Thanks for listening, and best regards,
Nov 20, 01, 10:21 am
I have no idea which side (if either) is correct on this one, as I have not done the necessary reading. But, I have one word of reminder for the mechanics:
Nov 20, 01, 10:51 am
<font face="Verdana, Arial, Helvetica, sans-serif" size="2">Originally posted by doc:
Why the smiley? http://www.flyertalk.com/forum/smile.gif
Can you confirm his email address?
Nov 20, 01, 11:03 am
If you enjoyed the Summer of He11, then you'll really love the Winter of He11! Just like before only more weather-related delays.
"Those who would sacrifice liberty for safety deserve neither." - Ben Franklin
Nov 20, 01, 11:10 am
Why do some people continue to insist on negotiating like it's 1999, when airlines are PROFITABLE, when the World Trade Center is standing, and when load factors on a much fuller schedule are like 80 percent?
It's time for a reality check at the unions. You really can't get blood from a stone, and that's what they are trying to do.
No confirmation from me! http://www.flyertalk.com/forum/wink.gif
I'm just a happy guy! http://www.flyertalk.com/forum/biggrin.gif
Bush ready to act to avert United Airlines strike
The White House said on Tuesday that President George W. Bush was prepared to use his authority to avert any strike by mechanics at UAL Corp.'s United Airlines, warning a work stoppage during the holiday season could further harm the U.S. economy.
Nov 20, 01, 8:03 pm
Tom Buffenbarger is a good guy and doesn't deserve criticism for Rick Dubinsky's actions. His right hand man at UAL, John Peterpaul is also a straight shooter.
IAM salaries are STILL below the pre-ESOP levels and have been frozen for 10 years. UAL needs to give these guys a share of the last 10 year's pie, and take that same share away from ALPA.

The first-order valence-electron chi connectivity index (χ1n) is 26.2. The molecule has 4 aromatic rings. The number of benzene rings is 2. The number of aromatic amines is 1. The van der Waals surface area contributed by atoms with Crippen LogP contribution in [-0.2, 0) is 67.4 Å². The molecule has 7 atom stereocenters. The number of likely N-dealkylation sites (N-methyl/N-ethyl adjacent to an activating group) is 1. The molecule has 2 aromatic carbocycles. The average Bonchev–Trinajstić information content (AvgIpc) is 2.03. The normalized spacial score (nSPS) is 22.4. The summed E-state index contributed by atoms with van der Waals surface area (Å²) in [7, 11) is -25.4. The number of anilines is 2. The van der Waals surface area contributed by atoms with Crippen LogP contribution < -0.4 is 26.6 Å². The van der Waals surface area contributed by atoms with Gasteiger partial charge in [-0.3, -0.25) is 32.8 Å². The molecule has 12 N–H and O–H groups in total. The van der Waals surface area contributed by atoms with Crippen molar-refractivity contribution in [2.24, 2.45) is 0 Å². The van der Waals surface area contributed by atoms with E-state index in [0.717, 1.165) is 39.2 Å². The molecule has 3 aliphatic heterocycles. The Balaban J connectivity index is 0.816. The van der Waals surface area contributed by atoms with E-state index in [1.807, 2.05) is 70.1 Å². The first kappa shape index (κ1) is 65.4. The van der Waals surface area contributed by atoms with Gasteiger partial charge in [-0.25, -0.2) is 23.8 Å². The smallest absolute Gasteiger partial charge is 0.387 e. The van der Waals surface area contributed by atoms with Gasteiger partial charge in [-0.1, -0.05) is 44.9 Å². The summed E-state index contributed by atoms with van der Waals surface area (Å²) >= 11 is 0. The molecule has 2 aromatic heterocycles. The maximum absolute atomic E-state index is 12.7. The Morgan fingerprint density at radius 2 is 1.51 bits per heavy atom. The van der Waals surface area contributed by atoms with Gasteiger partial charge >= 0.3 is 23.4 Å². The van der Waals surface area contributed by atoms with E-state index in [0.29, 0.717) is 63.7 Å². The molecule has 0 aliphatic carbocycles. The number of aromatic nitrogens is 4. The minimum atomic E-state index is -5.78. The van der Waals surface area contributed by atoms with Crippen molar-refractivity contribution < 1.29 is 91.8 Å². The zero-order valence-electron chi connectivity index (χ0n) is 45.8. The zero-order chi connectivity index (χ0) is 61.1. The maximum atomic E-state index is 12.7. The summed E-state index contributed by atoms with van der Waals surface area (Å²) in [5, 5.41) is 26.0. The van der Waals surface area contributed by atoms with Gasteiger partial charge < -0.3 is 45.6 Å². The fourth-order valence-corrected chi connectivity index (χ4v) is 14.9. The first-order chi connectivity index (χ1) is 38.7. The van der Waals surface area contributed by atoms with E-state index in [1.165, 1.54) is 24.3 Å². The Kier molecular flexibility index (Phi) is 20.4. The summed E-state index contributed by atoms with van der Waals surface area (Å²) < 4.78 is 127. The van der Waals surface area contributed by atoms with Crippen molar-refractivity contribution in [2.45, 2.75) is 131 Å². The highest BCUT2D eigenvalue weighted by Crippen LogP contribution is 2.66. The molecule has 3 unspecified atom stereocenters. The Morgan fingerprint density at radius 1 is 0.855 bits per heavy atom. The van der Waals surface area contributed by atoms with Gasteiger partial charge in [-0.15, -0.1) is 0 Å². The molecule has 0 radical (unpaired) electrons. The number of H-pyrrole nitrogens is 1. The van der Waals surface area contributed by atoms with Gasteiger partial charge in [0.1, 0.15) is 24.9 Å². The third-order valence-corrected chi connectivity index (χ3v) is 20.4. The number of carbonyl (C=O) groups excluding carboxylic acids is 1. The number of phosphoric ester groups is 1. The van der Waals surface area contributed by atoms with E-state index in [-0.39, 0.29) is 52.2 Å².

Nov 20, 01, 10:58 pm
Why wouldn't the mechanics play hard ball, given the example of the pilots in the summer of 2000?
The mechanics make a lot less money and they don't often get to kick customers out of first class seats for a ride to work.
The pilots in effect told UA and the customers to get lost. Since it worked and they got huge raises, what are they telling the mechanics they should do now?
Nov 20, 01, 11:25 pm
No doubt the mechanics are saying "the pilots got their share of flesh, let's get ours".
The pilots, if asked to give back some of what they got last year, would no doubt tell management where to stick it.
This, of course, is the kind of bitter internecine struggle which brings companies down into bankrupty, at which point everyone loses.
The timing is, needless to say, not very good! http://www.flyertalk.com/forum/frown.gif
"The president is deeply concerned, especially at this time of year, about any disruption in airline service to the traveling public," White House spokesman Ari Fleischer was reported as saying.
"He's also concerned about any negative impact a strike could have on the economy. Therefore, the president is prepared to do whatever it takes to protect the traveling public during the holiday," he added.
The 2-year-old contract standoff between United Airlines and its mechanics union moved closer to a possible strike yesterday when the mechanics rejected the government's offer of binding arbitration.
"The message has been sent to both sides to get to the table and settle," said aviation industry consultant Michael Boyd of the Boyd Group. "It won't be easy. United gave a lot away to its pilots."
It is the first industry standoff between labor and management since the Sept. 11 attacks. Industry losses have mounted as major carriers, buffeted by turbulent economic times and shaky public confidence in air travel, struggle to regain their financial footing.
Shares of United's parent, UAL Corp., fell 74 cents Tuesday, or 4.4 percent, to $15.98 on the New York Stock Exchange.
United is losing $15 million a day. It accounted for roughly half of the $2.46 billion in net losses reported by the top eight U.S. carriers in the latest quarter.
[This message has been edited by doc (edited 11-21-2001).]
Nov 21, 01, 12:58 pm
<font face="Verdana, Arial, Helvetica, sans-serif" size="2">Originally posted by Mountain Trader:
Why wouldn't the mechanics play hard ball, given the example of the pilots in the summer of 2000?</font>